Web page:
Heat Transfer in a GlassForming Process
In order to evaluate the spatial and
temporal removal of heat from the parison
during blank mold contact, forming
simulations are completed using the forming
code, Polyflow. These simulations include
large surface deformations, viscoelastic
behavior, conjugate heat transfer, and the
nontrivial contact phenomena at the
glassmold interface. Due to the complexity
and size of these models, they are
computationally expensive and very time
consuming. In addition to this, there is
some ambiguity in the applied heat transfer
coefficient (or thermal contact resistance)
required to complete the simulations. It is
desirable to analytically and experimentally
quantify this heat transfer coefficient. A
onedimensional finitedifference model of
transient glass to mold heat transfer has
been developed and validated for this
purpose. This model was modified to
calculate heat flux from mold surface
temperature measurements taken in both a
controlled experimental setting, as well as
on the Emhart Glass Research Center (EGRC)
production machine. This heat flux was in
turn, used to predict the temperature
distribution in the glass and a
corresponding heat transfer coefficient. The
purpose of the experimental data collection
was to isolate the effects of operating
conditions in a controlled environment. This
study reports the effects of initial mold
temperature, initial glass temperature, and
pressing pressure on the resulting heat
fluxes and heat transfer coefficients. The
data collected in these experiments, in
conjunction with the numerical reduction
codes have shed light on the importance of
different parameters governing heat transfer
during the forming process, and is the focus
of this thesis. With this knowledge, a
simplified first order predictive model for
heat flux and heat transfer coefficients was
developed. Upon completion of this thesis,
the simplified model will be used in order
to develop a more sophisticated mechanistic
model, which will attempt to capture the
physics of the process, as well as eliminate
the need to perform a full forming model in
Polyflow. Cooling of HighPower Electronic
Equipment with a Compact Heat Exchanger
Developed from Constructal Theory
We
consider the general problem of convective
cooling of highpower electronic equipment.
We seek the answer to the question: “what is
the theoretical maximum thermal performance
for an aircooled compact heat exchanger?”
Once obtained, a followon question of equal
importance addresses the optimization of
this heat exchanger considering
simultaneously thermal performance and
pressure drop. We propose to approach the
solution to this problem by using the Constructal theory of Bejan. Constructal
theory attempts to explain the origin of
structure in the macroscopic world by
optimizing the solutions from the
conservation laws governing the processes.
With it, a set of design formulas are
developed for an application by considering
first lower, and then higher, orders of
construction. The formulas may then be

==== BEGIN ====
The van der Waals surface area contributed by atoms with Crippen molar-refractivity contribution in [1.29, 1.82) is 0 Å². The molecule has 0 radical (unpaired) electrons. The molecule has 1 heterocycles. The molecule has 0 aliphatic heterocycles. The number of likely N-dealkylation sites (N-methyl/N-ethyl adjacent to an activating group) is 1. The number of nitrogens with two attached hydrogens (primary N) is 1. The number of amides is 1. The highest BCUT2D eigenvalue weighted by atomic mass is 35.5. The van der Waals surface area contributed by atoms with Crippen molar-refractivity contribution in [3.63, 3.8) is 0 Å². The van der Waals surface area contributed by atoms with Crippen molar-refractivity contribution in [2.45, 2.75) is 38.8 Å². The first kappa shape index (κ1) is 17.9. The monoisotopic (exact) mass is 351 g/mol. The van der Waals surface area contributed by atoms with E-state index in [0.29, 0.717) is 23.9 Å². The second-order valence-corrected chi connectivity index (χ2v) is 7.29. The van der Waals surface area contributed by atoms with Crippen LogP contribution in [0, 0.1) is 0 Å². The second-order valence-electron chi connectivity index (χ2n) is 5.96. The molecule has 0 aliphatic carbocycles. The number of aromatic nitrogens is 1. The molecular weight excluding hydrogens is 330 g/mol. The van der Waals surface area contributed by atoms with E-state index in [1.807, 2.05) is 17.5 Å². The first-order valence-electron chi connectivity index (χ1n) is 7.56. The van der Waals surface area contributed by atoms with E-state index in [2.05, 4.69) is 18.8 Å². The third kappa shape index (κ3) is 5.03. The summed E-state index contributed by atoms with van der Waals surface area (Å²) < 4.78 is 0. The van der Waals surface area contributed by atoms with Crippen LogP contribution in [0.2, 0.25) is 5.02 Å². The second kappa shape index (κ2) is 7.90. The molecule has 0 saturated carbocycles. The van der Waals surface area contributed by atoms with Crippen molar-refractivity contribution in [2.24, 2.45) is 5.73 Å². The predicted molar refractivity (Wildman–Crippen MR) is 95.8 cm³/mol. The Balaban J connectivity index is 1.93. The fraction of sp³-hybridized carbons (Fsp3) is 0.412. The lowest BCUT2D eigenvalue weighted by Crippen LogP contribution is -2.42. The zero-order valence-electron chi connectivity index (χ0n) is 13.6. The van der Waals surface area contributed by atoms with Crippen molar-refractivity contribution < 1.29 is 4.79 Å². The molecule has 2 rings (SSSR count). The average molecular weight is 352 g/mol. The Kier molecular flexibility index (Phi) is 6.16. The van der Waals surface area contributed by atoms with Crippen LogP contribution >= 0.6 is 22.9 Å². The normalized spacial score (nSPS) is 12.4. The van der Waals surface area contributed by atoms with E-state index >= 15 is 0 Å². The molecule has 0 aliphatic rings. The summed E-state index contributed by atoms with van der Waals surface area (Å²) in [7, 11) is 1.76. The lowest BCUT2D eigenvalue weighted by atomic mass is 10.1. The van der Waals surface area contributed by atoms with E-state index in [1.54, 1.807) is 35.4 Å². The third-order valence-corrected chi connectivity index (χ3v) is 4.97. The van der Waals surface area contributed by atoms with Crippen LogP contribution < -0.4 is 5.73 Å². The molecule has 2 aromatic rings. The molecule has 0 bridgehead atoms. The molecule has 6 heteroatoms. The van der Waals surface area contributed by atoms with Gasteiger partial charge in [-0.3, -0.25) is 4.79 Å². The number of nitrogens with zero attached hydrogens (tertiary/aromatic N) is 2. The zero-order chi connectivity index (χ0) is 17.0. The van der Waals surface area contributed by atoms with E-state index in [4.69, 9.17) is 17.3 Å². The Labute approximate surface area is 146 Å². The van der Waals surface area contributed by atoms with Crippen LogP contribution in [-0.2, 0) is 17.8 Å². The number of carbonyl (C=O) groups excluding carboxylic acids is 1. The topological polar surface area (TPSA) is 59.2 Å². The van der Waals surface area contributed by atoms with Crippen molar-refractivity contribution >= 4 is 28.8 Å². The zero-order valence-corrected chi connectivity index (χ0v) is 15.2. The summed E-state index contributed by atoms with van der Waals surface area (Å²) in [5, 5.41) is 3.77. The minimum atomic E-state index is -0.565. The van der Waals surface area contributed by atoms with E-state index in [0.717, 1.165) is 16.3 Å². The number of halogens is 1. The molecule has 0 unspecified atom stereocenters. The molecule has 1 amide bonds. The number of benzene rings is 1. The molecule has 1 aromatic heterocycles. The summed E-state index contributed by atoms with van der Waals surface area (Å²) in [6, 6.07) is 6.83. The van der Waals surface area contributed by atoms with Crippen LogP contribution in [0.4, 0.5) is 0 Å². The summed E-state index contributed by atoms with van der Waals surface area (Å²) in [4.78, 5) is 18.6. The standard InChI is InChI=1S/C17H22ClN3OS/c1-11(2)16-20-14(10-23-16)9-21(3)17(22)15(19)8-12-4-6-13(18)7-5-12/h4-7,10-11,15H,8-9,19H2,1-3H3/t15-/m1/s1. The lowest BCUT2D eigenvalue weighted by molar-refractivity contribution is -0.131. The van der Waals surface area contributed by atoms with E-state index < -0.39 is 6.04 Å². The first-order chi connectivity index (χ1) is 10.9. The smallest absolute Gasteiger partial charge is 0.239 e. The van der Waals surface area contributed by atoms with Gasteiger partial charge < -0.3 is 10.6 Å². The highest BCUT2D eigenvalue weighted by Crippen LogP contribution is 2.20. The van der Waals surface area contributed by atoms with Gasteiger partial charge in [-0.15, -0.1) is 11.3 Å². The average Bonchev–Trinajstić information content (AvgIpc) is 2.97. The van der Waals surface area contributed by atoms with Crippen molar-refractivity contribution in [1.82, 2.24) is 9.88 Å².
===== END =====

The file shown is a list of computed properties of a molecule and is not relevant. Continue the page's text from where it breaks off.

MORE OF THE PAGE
applied to design a device with improved
performance. The objective function of the
Constructal optimization for this problem is
either the rate of heat transfer from the
heat source (for maximization) or the rate
of entropy generation in the heat exchanger
(for minimization), and the constraints are
those associated with geometry, the theory
of heat conduction and convection, and
pressure drop. Where possible, fabrication
and testing of one or more of these more
compact heat exchangers is carried out with
materials like carbon (which has a very
large thermal conductivity), and
carbonepoxy matrix composites. This theory
is currently being applied to porousmedia
heat exchangers for highperformance
electronicscooling applications.
A Lightweight, Carbon Fiber Heat
Exchanger for High Performance Applications
In aircraft and aerospace applications
reducing weight is important to improve the
overall performance of the craft.
Carbonfiber composite materials are known
to be lightweight and have high inplane
thermal conductivities. These are used in
the manufacture of airtoliquid and
radiantpanel heat exchangers which are the
focal points for an ongoing study. Key among
the analysis and design of these units is
the need to take advantage of the high
inplane thermal properties and the
minimization of surface contact resistance
between mechanically bonded heat exchanger
constituents.
Management Strategies for Improved
Thermal Performance of Fuel Cells Miniature
thermoelectric coolers are employed along
the periphery of a bipolar plate in a proton
exchange membrane fuel cell to cool the
adjacent membrane exchange assemblies where
most of the waste heat is generated. We have
produced and run numerical models for the
thermal performance of fuel cells that use
this strategy. We find that this strategy
maintains the cell stack operating
temperature between 45 and 60 C; an
acceptable range that precludes the need for
any internal liquid cooling or external
humidification of feed gases.